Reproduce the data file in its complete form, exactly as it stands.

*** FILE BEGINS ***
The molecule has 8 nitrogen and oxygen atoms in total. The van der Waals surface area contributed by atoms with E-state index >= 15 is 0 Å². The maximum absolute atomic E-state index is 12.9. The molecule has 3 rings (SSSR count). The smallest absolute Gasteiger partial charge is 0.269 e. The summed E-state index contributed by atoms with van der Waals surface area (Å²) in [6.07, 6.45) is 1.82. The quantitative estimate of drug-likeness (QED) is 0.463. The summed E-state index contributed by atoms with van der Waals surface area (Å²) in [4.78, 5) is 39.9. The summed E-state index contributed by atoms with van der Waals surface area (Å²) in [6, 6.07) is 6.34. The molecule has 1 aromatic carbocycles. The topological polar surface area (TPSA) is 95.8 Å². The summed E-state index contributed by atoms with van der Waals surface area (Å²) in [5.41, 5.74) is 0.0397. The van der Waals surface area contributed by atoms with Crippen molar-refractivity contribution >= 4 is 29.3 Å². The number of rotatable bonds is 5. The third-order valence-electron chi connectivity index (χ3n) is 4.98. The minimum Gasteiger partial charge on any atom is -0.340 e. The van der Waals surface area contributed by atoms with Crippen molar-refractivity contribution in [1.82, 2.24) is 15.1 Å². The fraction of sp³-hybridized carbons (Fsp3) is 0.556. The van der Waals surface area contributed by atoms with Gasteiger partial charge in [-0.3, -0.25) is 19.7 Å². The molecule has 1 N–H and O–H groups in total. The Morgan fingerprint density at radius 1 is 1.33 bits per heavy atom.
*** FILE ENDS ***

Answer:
The molecule has 8 nitrogen and oxygen atoms in total. The van der Waals surface area contributed by atoms with E-state index >= 15 is 0 Å². The maximum absolute atomic E-state index is 12.9. The molecule has 3 rings (SSSR count). The smallest absolute Gasteiger partial charge is 0.269 e. The summed E-state index contributed by atoms with van der Waals surface area (Å²) in [6.07, 6.45) is 1.82. The quantitative estimate of drug-likeness (QED) is 0.463. The summed E-state index contributed by atoms with van der Waals surface area (Å²) in [4.78, 5) is 39.9. The summed E-state index contributed by atoms with van der Waals surface area (Å²) in [6, 6.07) is 6.34. The molecule has 1 aromatic carbocycles. The topological polar surface area (TPSA) is 95.8 Å². The summed E-state index contributed by atoms with van der Waals surface area (Å²) in [5.41, 5.74) is 0.0397. The van der Waals surface area contributed by atoms with Crippen molar-refractivity contribution >= 4 is 29.3 Å². The number of rotatable bonds is 5. The third-order valence-electron chi connectivity index (χ3n) is 4.98. The minimum Gasteiger partial charge on any atom is -0.340 e. The van der Waals surface area contributed by atoms with Crippen molar-refractivity contribution in [1.82, 2.24) is 15.1 Å². The fraction of sp³-hybridized carbons (Fsp3) is 0.556. The van der Waals surface area contributed by atoms with Gasteiger partial charge in [-0.3, -0.25) is 19.7 Å². The molecule has 1 N–H and O–H groups in total. The Morgan fingerprint density at radius 1 is 1.33 bits per heavy atom.